Duty, Akiil thought, his mind running through well-worn channels of the Shin aphorism, is a deception. Regrettably, it looked like a deception that was about to get him killed.

Then, as though to underscore the somewhat dispiriting metaphysical point that even a grim situation could always get grimmer, another soldier burst into the kitchen, his sword also at the ready. It seemed an unnecessary level of vigilance for the killing of unarmed monks, but something had the man on edge. He was huffing through his visor, waving his free arm as though to fend off a nest of hornets.

“Kelt!” he shouted.

Kelt, Akiil thought, glancing over again at the first Aedolian. His Aedolian.

The man turned. “I thought I saw one of them come in here,” Kelt said.

Akiil grimaced. So that was why the bastard had proven so tenacious.

“You’re needed out there!” the other soldier spat. “They’ve got a fighter. At least one.”

Kelt waved the man away. “So kill him. My charge is to clear this sector. I won’t let Micijah Ut hear that I did otherwise.”

A fighter? It was an interesting conversation, one that would have been even more interesting if Akiil’s feet weren’t about to catch fire. He inched along the beam, silently cursing his robe as it snagged on the unfinished pine. Maybe a few of the monks had finally found some backbone. Maybe there was still some will in them, despite the daily desire to escape the self. Maybe now that it came right down to it, some of them had decided they might want to defend those selves. It was one thing, after all, to blow out the mind’s flame, quite another to have it splattered in bloody gobbets all over a rough stone wall.

Someone else would have to sort out the theological nuance. Akiil was more focused on whether or not Kelt, ‘Shael take his unswerving devotion to his orders, could be persuaded to get out of the kitchen before it collapsed.

Kelt, as it turned out, was not to be persuaded.

“Go,” he said. “I’ll follow shortly, as soon as this room is secure.”

The other Aedolian cursed. “It’s all going to shit out there. I told you, they’ve got this fighter.”

“All the more reason,” Kelt replied implacably, “to stick to the plan.” He didn’t have a soldier’s voice. No cursing and growling. No rough barking. He sounded like a scribe, like he was discussing some minor issue of bookkeeping. “This won’t take long.”

The other soldier swore again, hesitated, then charged back out into the night.

In the short space of the conversation, the fire had gnawed through half the beam on which Akiil perched. He could feel it trembling now, shifting with the shifting walls. No improvement there.

On the other hand, the brief exchange had given him the rudiments of a plan, the tools necessary to implement it. He crept forward another few feet, trying to gauge the distance to the Aedolian, to figure the man’s most likely passage over the floor below. Maybe plan was too ambitious a word, he admitted silently. Still, the Shin set aside ambition when they joined the monastery. It was, at least, a chance, and Akiil wasn’t in a position to be turning down chances. He glanced around the room, considered the surfaces and angles, then threw his voice into the far corner, behind the row of cupboards.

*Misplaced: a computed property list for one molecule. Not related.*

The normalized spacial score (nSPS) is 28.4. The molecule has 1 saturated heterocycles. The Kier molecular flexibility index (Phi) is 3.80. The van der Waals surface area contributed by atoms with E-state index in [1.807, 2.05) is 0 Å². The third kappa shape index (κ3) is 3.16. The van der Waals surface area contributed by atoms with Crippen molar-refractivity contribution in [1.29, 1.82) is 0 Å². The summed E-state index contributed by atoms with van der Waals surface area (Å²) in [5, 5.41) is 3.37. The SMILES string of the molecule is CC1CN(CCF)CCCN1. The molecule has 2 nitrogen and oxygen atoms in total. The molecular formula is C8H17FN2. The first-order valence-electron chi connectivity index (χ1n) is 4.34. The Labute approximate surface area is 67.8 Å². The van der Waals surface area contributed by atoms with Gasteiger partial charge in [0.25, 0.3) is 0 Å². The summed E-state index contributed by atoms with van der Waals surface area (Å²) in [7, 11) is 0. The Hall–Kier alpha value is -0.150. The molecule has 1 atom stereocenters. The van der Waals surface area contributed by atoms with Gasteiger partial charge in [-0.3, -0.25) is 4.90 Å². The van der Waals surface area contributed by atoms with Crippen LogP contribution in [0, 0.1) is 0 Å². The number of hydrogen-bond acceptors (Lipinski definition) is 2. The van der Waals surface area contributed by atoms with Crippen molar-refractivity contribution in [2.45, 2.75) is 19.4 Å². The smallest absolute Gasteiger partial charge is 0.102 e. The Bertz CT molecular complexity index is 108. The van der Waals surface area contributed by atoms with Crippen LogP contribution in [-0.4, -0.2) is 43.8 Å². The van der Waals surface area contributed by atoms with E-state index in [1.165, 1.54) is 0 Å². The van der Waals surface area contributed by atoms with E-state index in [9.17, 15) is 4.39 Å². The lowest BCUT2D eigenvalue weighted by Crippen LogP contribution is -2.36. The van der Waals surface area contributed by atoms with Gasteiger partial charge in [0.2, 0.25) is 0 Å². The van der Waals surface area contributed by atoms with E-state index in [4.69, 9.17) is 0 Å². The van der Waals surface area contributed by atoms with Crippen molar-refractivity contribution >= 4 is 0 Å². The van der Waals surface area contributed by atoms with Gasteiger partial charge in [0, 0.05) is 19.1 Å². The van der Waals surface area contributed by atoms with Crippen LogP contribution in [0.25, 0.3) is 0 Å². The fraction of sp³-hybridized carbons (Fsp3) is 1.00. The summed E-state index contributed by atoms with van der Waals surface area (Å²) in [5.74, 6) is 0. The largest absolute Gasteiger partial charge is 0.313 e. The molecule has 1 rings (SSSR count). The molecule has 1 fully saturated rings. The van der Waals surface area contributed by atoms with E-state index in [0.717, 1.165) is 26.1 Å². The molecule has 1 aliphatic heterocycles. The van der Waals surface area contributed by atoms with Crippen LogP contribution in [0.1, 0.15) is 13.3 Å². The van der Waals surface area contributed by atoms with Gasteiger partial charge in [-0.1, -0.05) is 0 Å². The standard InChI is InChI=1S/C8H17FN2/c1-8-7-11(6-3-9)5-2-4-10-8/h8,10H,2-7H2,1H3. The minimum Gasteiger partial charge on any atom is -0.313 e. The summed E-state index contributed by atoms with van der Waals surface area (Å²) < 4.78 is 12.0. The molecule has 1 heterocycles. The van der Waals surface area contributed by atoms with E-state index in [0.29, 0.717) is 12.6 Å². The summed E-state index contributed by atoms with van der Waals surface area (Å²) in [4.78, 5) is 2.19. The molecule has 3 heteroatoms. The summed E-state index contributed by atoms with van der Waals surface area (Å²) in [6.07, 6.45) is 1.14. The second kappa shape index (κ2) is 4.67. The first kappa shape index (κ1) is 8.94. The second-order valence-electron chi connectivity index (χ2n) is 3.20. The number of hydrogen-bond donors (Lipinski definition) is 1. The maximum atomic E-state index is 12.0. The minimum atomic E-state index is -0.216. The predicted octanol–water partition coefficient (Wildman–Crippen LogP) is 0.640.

It was a trick he had learned back in Annur – a matter of the stomach and lungs, rather than the mouth itself – and it had saved him a dozen times before. Plenty of people thought the ability was some sort of kenning, that the men and women who could do it were leaches. That was just ignorance and stupidity, but ignorance and stupidity could kill you – were likely to, in Akiil’s experience – and so he’d been judicious and discrete when it came to the throwing of voices. It was a good trick in a pinch, when you wanted someone to look the other way, when you needed just that extra heartbeat to escape. This time he needed a little bit more.

“Please,” he cried, tossing the sound. “I can’t breathe in here! It’s hot.”

He couldn’t see the soldier’s face beneath his helm, but the wolfish smile wasn’t hard to imagine. The Aedolian took a step forward.

“Come out,” Kelt said. “All those asking for clemency and submitting to Intarra’s light will be spared.”

Oh, will they? Akiil thought, slipping the simple knife from the sheath at his belt. It felt small against his sweating palm. Silently, he intoned the Shin mantra – Fear is blindness. Calmness, sight – said it three times, until his heart beat steadily once more.

“Swear it,” he pleaded finally, throwing his voice again. He muffled the words, roughened them around the edges, as though they were emerging from inside the heavy pine cupboards.

The Aedolian took another step. “I swear,” he said without hesitation.

Akiil waited a moment, then cried out as though in terror. “I can’t! I’m stuck. Help me!”

The soldier darted an eye at the flames licking up the walls. “The fire’s coming for you. Best hurry.”

“I can’t!” Akiil pleaded. “Please, help. I know where the abbot is going! I know where they’re planning to regroup.”

It was pure horseshit, of course. Regrouping was something soldiers did on battlefields, something gangs of thieves did in slums and taverns. In order to think you might need to regroup you had to think you might get fucked, a notion that had evidently never occurred to the Shin. Which is why they’re dying by the dozen outside, Akiil thought bleakly. Still, the Aedolian didn’t know any of this. He had orders and the urge to see them carried out. Akiil intended to exploit both.